“Fortunately, we received rain during the recent storms which will benefit dryland cotton. Guys were waiting on moisture and were about ready to dry-plant. It’s a little more promising now.

    “Thrips were a problem in early cotton and required treatments. The rains slowed down our wheat harvest.”


    Josh McGinty, Texas A&M AgriLife Extension Agronomist, Corpus Christi:

    “I finally pulled out my mud boots last week. After being too dry, it rained the past 2 weekends, including 1.65 inches in the last round at the Corpus research station.

    “We applied Pix last week and hope to get a second shot of PGR out this week to slow down growth. Most cotton is flowering and will see full bloom in a few days. We have enough soil moisture to carry us another 2 to 3 weeks. If we can catch 2 more good rains, we could see an above-average crop.

    “Sorghum is responding well to the rain, but corn is in tough shape after suffering through the dry spell before the recent rains. But overall, things are looking up on the Coastal Bend.”


    Wayne Keeling, Texas A&M AgriLife Research Weed Specialist, Lubbock:

    “I’m in Lamesa this morning (5/26), and like much of the South Plains, growers need a good, general rain. There have been localized showers, but little that will help young cotton.

    “The dry weather has held back weeds. There’s not much pigweed so far, but growers should be prepared for it. Hopefully, they obtained a good burndown and applied residuals. Starting clean is important. Herbicide applications at planting and post-emergence are needed, because when we get that general rain, weeds will come with it.”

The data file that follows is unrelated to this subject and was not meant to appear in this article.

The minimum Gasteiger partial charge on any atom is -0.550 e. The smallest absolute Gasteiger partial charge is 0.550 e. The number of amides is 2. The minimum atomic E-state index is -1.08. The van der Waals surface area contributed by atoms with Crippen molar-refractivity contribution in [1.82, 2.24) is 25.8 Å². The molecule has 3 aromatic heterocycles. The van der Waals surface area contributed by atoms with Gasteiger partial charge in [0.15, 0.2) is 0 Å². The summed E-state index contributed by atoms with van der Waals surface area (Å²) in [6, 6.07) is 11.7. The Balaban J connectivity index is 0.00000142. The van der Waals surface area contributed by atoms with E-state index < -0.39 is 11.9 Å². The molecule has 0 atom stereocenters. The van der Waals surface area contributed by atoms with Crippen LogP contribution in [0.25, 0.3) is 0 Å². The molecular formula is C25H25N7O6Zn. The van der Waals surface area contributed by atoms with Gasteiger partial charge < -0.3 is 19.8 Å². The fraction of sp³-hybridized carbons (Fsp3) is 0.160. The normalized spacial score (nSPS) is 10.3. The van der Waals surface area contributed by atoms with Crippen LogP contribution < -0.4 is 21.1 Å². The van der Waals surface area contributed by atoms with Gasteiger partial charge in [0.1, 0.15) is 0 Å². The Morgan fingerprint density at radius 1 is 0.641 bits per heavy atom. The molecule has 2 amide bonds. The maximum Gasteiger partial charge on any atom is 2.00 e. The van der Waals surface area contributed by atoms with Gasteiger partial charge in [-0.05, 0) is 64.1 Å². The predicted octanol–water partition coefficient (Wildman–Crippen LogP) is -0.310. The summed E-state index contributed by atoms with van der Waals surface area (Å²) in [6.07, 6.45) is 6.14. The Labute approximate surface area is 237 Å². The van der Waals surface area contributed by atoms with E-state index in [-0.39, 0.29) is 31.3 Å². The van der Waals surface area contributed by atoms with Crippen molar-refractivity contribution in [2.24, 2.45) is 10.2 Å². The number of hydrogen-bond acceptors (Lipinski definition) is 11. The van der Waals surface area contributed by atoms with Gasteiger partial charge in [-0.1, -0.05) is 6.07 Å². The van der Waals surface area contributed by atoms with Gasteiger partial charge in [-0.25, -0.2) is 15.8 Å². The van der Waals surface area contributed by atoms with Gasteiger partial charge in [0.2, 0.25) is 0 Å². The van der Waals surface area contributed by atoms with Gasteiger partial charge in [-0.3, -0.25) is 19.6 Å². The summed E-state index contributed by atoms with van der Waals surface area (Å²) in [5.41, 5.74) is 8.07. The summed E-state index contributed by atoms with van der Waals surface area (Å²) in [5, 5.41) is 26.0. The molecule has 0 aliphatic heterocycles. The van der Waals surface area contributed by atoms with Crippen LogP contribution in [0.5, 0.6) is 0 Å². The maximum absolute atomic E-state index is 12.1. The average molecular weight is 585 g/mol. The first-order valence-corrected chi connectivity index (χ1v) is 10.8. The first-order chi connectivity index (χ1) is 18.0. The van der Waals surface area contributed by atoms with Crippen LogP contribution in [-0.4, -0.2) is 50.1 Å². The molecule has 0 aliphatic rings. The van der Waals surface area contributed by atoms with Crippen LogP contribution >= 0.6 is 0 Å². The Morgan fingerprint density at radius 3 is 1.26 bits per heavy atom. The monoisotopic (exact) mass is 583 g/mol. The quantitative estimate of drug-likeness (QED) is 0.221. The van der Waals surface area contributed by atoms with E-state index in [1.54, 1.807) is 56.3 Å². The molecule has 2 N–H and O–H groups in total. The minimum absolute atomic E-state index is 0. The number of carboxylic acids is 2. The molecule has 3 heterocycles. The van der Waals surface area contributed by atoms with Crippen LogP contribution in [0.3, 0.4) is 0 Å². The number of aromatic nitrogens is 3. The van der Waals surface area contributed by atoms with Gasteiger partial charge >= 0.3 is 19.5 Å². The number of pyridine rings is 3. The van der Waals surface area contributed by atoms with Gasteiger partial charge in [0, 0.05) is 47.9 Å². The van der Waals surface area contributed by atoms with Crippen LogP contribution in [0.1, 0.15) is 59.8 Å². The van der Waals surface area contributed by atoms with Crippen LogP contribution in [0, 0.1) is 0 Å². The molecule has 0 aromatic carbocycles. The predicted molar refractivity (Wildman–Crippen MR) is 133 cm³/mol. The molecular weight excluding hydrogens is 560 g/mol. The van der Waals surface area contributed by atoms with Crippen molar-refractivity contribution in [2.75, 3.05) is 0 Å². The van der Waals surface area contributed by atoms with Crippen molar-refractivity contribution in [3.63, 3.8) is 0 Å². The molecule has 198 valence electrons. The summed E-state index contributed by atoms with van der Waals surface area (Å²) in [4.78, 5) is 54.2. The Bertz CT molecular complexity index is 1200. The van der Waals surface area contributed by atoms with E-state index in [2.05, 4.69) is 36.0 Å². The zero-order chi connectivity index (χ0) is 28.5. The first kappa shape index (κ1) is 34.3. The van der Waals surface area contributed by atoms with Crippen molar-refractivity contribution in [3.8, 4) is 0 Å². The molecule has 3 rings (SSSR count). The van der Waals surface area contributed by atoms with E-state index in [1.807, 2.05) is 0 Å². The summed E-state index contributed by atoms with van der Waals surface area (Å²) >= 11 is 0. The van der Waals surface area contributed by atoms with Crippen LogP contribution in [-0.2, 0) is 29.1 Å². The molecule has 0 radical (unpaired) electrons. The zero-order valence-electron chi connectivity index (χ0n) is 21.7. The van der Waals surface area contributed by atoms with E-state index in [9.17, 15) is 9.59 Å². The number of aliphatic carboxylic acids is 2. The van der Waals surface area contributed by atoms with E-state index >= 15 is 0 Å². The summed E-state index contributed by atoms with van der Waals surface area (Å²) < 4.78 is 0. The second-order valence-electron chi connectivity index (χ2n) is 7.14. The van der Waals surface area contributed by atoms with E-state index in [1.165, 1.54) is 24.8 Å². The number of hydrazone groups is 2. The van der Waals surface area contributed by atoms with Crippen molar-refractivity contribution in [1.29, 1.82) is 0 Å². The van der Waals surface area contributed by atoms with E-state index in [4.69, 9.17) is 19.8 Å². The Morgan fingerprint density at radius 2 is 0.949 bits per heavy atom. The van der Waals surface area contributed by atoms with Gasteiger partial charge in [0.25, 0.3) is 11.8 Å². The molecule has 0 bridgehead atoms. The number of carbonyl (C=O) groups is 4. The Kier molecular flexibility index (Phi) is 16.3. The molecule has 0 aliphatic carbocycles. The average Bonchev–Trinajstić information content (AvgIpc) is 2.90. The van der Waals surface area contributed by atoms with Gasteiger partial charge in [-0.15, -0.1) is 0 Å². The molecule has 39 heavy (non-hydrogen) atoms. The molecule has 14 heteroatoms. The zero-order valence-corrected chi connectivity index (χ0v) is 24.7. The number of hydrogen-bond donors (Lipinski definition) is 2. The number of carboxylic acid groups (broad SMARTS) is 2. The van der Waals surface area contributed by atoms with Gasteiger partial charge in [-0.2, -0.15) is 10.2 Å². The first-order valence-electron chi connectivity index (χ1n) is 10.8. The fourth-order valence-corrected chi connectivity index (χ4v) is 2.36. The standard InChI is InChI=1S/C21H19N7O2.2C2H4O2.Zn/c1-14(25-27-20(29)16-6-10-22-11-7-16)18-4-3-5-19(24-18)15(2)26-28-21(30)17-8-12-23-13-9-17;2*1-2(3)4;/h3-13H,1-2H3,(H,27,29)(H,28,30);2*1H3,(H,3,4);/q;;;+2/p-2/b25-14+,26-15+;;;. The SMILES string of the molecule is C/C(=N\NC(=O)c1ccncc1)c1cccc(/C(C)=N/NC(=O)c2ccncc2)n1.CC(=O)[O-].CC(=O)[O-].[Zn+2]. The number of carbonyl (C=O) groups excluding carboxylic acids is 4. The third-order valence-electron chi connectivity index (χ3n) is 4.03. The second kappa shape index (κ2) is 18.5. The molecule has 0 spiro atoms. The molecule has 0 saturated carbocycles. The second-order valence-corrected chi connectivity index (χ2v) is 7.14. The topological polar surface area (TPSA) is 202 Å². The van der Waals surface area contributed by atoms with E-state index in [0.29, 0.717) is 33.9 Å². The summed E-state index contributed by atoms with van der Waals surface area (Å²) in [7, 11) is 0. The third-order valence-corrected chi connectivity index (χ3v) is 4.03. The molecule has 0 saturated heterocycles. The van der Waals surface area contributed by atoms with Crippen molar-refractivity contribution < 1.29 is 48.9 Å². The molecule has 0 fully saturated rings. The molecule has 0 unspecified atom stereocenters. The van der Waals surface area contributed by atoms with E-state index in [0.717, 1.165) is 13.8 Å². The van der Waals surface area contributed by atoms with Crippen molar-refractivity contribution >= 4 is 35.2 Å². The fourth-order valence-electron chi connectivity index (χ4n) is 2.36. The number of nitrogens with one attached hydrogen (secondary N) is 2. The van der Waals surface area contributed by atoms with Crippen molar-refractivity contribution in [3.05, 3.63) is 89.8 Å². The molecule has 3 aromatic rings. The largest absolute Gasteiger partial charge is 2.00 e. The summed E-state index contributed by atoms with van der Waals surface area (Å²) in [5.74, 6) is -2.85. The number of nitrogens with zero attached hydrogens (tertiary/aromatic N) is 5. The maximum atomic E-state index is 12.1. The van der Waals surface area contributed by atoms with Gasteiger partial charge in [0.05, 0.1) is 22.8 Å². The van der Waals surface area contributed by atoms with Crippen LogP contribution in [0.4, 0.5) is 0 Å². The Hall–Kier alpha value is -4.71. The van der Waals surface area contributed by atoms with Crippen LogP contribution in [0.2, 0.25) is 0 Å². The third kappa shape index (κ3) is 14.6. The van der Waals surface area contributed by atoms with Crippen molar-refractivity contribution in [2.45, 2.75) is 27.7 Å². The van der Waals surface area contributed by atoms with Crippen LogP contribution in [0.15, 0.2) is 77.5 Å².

Danielle Sekula Ortiz, Texas A&M AgriLife IPM Agent, Lower Rio Grande Valley:

    “Rain this weekend was nice after a few weeks of dry weather. We had from 0.4 to 0.8 of an inch, then another 0.25 last night (5/25). All total, the majority of the Valley got about 1 inch or more.

    “Cotton is still blooming. The irrigated is approaching full bloom. Many dryland fields are cutting out. There is a good boll set, so the moisture should help fill them out. Other than a few whiteflies, insect pressure has been light. There was a drastic decline in cotton aphids last week, and there’s no fleahopper activity.

    “Sorghum harvest started mid-month around Harlingen. The crop is beautiful, and harvest should resume as soon as it dries out. There was SCA pressure that required treatments along with midge infestations.”


    Mark Hatley, Crop Quest Consulting, Dumas, Texas:

    “It was 49 degrees when I left the house this morning (5/26). Cold temperatures make cotton want to go back in the ground. But for the most part, we’ve had ideal weather for the irrigated crop and it emerged well. However, the dryland is struggling to obtain a good stand. It needs rain and warmer weather.

    “Preplant herbicides are holding up well in managing weeds. Other than a few thrips, insect pressure is minor.

    “Corn looks nice and is close to 1-foot tall. Wheat is starting to turn and is in the soft dough stage. We will start harvesting dryland wheat in a couple of weeks.”


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    AgFax Southwest Cotton is published by AgFax Media LLC
    Owen Taylor, Editorial Director. It covers cotton production in Arizona, Kansas, New Mexico, Oklahoma and Texas.
    Working-Copy%5B1%5D.jpgThis weekly report is distributed during the main cotton growing season. It is available to United States residents engaged in cotton farming, field scouting and other qualifying ag professions. Mailing address: 142 Westlake Drive, Brandon, MS 39047. Office: 601-992-9488.